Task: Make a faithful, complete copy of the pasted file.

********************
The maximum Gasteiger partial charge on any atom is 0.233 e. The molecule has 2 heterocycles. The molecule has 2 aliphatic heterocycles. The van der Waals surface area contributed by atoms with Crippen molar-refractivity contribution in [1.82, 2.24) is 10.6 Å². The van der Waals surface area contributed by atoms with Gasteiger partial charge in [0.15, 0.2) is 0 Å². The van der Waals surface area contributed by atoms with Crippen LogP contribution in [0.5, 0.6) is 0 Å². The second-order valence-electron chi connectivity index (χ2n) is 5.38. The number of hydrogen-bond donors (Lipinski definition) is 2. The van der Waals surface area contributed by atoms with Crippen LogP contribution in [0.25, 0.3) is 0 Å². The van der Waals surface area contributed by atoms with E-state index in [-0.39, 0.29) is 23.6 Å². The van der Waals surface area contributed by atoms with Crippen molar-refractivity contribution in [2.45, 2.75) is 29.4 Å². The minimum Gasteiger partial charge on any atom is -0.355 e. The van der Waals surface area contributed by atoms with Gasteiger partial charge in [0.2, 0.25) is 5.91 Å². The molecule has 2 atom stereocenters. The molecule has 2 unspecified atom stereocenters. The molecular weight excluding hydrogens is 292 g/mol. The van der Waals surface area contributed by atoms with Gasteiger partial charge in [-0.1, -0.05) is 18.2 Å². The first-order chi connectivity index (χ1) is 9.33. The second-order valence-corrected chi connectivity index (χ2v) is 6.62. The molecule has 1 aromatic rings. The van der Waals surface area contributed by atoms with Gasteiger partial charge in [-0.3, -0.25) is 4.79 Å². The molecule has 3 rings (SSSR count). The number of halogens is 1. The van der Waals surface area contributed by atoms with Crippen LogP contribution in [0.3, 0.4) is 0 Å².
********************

The maximum Gasteiger partial charge on any atom is 0.233 e. The molecule has 2 heterocycles. The molecule has 2 aliphatic heterocycles. The van der Waals surface area contributed by atoms with Crippen molar-refractivity contribution in [1.82, 2.24) is 10.6 Å². The van der Waals surface area contributed by atoms with Gasteiger partial charge in [0.15, 0.2) is 0 Å². The van der Waals surface area contributed by atoms with Crippen LogP contribution in [0.5, 0.6) is 0 Å². The second-order valence-electron chi connectivity index (χ2n) is 5.38. The number of hydrogen-bond donors (Lipinski definition) is 2. The van der Waals surface area contributed by atoms with Crippen LogP contribution in [0.25, 0.3) is 0 Å². The van der Waals surface area contributed by atoms with E-state index in [-0.39, 0.29) is 23.6 Å². The van der Waals surface area contributed by atoms with Crippen molar-refractivity contribution in [2.45, 2.75) is 29.4 Å². The minimum Gasteiger partial charge on any atom is -0.355 e. The van der Waals surface area contributed by atoms with Gasteiger partial charge in [0.2, 0.25) is 5.91 Å². The molecule has 2 atom stereocenters. The molecule has 2 unspecified atom stereocenters. The molecular weight excluding hydrogens is 292 g/mol. The van der Waals surface area contributed by atoms with Gasteiger partial charge in [-0.1, -0.05) is 18.2 Å². The first-order chi connectivity index (χ1) is 9.33. The second-order valence-corrected chi connectivity index (χ2v) is 6.62. The molecule has 1 aromatic rings. The van der Waals surface area contributed by atoms with Gasteiger partial charge in [-0.3, -0.25) is 4.79 Å². The molecule has 3 rings (SSSR count). The number of halogens is 1. The van der Waals surface area contributed by atoms with Crippen LogP contribution in [0.3, 0.4) is 0 Å².